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7 Eastern European breaks that are still cheap


December 20, 2019

By Anita Isalska
 

As crowds flock to Prague and prices in Budapest creep upwards, British travellers might wonder: is Eastern Europe still a byword for cheap holidays? The answer is yes, da, and oczywiście (of course), but the savings all depend on where you go.  

Compared with western Europe – particularly tourism darlings like Paris or Barcelona – going east cuts costs on hotels, meals, nightlife and transport. Travellers will see savings in Poland, Czechia and Slovakia (technically Central Europe), and prices get even lower in the Baltic countries (northeast) and some of the Balkans (southeast).  

Even by the standards of this reasonably priced region, the following seven cities are exceptional value. Each one is linked to the UK by budget flights and they’re all brimming with free and cheap attractions, good-value hotels, and hearty food for light-as-a-feather prices.  


1. Wrocław, Poland



Price of a three-course meal for two in a mid-range restaurant: £21.88*
Price of a domestic beer (0.5 litre draught): £1.59

British travellers are wise to Kraków and Warsaw, but Poland is a jewellery box of mini-break possibilities. Wrocław stands out for its winning combination of beer taverns, well-preserved history and eclectic sights.

This western Polish city has hundreds of gnome statues dotted around the old town. These elfin figures began as an anti-communist prank but nowadays they’re emblems of the city’s rebellious spirit (and they fuel countless photo ops). Equally photogenic is Neon Side Gallery, an array of retro signs that cast their glow across a courtyard. The city’s spiritual heart, atmospheric Cathedral Island, also deserves exploration.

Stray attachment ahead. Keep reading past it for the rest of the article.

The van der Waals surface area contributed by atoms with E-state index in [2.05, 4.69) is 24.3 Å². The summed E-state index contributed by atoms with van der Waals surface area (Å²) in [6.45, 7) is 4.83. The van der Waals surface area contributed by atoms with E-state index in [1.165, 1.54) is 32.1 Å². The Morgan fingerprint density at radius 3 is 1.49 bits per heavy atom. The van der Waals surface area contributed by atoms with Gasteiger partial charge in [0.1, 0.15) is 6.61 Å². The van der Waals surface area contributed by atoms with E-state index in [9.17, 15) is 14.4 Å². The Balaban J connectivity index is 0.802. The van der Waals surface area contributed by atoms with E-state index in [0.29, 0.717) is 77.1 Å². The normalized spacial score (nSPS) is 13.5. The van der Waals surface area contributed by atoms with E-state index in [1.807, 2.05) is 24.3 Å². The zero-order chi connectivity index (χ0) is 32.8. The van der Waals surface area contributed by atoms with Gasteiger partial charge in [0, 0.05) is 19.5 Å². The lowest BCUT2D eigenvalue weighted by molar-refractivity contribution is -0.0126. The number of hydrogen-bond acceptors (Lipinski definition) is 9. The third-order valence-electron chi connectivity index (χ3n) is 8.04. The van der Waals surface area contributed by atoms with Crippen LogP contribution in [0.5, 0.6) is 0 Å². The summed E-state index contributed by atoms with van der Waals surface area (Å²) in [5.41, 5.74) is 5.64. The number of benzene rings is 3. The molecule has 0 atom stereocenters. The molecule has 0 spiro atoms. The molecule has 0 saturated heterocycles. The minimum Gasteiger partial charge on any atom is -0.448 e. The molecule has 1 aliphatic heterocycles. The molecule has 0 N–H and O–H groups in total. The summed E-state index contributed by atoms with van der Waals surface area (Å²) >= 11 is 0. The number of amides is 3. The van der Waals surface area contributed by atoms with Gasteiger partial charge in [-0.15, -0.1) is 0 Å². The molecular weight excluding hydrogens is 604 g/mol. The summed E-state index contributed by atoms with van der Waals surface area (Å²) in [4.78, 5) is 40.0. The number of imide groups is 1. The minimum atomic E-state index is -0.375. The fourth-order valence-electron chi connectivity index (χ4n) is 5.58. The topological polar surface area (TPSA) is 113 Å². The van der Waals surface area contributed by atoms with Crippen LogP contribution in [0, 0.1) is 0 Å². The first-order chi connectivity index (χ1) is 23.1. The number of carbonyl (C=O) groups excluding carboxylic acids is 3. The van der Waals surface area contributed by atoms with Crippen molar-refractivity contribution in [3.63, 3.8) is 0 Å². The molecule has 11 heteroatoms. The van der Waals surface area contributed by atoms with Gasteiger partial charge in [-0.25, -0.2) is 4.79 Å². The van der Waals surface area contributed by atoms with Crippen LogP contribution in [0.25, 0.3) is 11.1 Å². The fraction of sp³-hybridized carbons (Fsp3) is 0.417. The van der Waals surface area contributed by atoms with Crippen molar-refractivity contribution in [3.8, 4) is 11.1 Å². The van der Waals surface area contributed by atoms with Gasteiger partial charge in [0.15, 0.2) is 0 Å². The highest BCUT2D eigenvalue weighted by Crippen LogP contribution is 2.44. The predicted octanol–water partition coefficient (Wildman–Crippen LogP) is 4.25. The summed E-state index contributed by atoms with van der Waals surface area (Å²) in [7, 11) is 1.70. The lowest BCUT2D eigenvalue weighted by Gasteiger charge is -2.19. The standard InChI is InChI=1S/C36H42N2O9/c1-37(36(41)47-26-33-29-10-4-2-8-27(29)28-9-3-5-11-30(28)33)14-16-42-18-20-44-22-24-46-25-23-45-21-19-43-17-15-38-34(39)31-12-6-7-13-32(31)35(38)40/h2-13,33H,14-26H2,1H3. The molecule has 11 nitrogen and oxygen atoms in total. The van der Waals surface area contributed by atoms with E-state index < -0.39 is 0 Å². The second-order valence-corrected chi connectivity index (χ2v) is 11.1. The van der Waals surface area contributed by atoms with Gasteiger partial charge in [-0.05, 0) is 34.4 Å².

Wrocław has no shortage of dumplings, pork knuckles and other traditional staples, but the city also has a seam of excellent vegan restaurants, such as Vega. For cheap food and drink, cafes in the historic Jewish quarter are a good choice.

Top tip: the city’s name (vrots-wav) is easier to pronounce after a couple of pilsners.   

2. Plovdiv, Bulgaria



Price of a three-course meal for two: £18.23
Price of a beer: 87p

Spruced up for its tenure as European Capital of Culture for 2019, Bulgaria’s second-largest city has a kaleidoscope of cultural attractions. Plovdiv is one of Europe’s oldest continually inhabited cities and it’s studded with Roman ruins and frozen-in-time manor houses dating to Bulgaria’s Revival period (the equivalent of a couple of euros, or free, to see).

Ramble the old town’s cobbled lanes, spot street art in the artfully revived Kapana neighbourhood, and stay the night in an antique-laden 19th-century building – we especially like Hostel Old Plovdiv.

There are more bargains in Plovdiv’s numerous handicraft and design shops, and you’ll have cash to spare even after a few fruit brandies, cheese-crammed pastries and refreshing shopska salads (tomato, cucumber and salty sheep’s cheese). 

3. Vilnius, Lithuania



Price of a three-course meal for two: £29.71
Price of a beer: £2.55

Lithu-where? You’re not alone in reaching for a map. Vilnius’ relative obscurity is such a common joke that their tourism board billed the city as ‘the G-spot of Europe’: hard to find but amazing when you get there.

For budget travellers, Lithuania’s capital city certainly seduces. Halės Market is a smorgasbord of bagels, coffees and local produce, while gigantic dishes such as cepelinai (zeppelin-shaped dumplings) in pubs cost around €5.

The old town’s labyrinthine lanes, castle-topped Gediminas Hill and self-declared micronation Užupis are photogenic places to wander. Places to stay are equally atmospheric, with converted monasteries and 18th-century buildings hosting guests (double rooms can be bagged for as little as €15).